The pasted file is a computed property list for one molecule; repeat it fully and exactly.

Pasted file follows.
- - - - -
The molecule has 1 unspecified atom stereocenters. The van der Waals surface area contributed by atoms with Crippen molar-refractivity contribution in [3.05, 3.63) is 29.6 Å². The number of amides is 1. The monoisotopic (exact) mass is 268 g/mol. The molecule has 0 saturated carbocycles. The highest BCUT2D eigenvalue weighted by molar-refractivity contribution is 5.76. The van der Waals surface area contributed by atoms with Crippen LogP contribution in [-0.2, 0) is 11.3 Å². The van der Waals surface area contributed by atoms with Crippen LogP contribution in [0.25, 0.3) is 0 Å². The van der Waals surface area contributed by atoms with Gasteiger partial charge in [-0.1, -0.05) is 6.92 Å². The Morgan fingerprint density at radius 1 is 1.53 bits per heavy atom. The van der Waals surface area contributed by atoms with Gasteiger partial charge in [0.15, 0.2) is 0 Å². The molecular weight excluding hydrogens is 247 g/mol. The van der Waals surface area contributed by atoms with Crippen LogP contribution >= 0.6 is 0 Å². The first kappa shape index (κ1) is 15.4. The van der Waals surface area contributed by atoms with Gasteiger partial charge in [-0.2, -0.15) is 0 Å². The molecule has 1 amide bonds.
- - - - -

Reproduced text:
The molecule has 1 unspecified atom stereocenters. The van der Waals surface area contributed by atoms with Crippen molar-refractivity contribution in [3.05, 3.63) is 29.6 Å². The number of amides is 1. The monoisotopic (exact) mass is 268 g/mol. The molecule has 0 saturated carbocycles. The highest BCUT2D eigenvalue weighted by molar-refractivity contribution is 5.76. The van der Waals surface area contributed by atoms with Crippen LogP contribution in [-0.2, 0) is 11.3 Å². The van der Waals surface area contributed by atoms with Crippen LogP contribution in [0.25, 0.3) is 0 Å². The van der Waals surface area contributed by atoms with Gasteiger partial charge in [-0.1, -0.05) is 6.92 Å². The Morgan fingerprint density at radius 1 is 1.53 bits per heavy atom. The van der Waals surface area contributed by atoms with Gasteiger partial charge in [0.15, 0.2) is 0 Å². The molecular weight excluding hydrogens is 247 g/mol. The van der Waals surface area contributed by atoms with Crippen LogP contribution >= 0.6 is 0 Å². The first kappa shape index (κ1) is 15.4. The van der Waals surface area contributed by atoms with Gasteiger partial charge in [-0.2, -0.15) is 0 Å². The molecule has 1 amide bonds.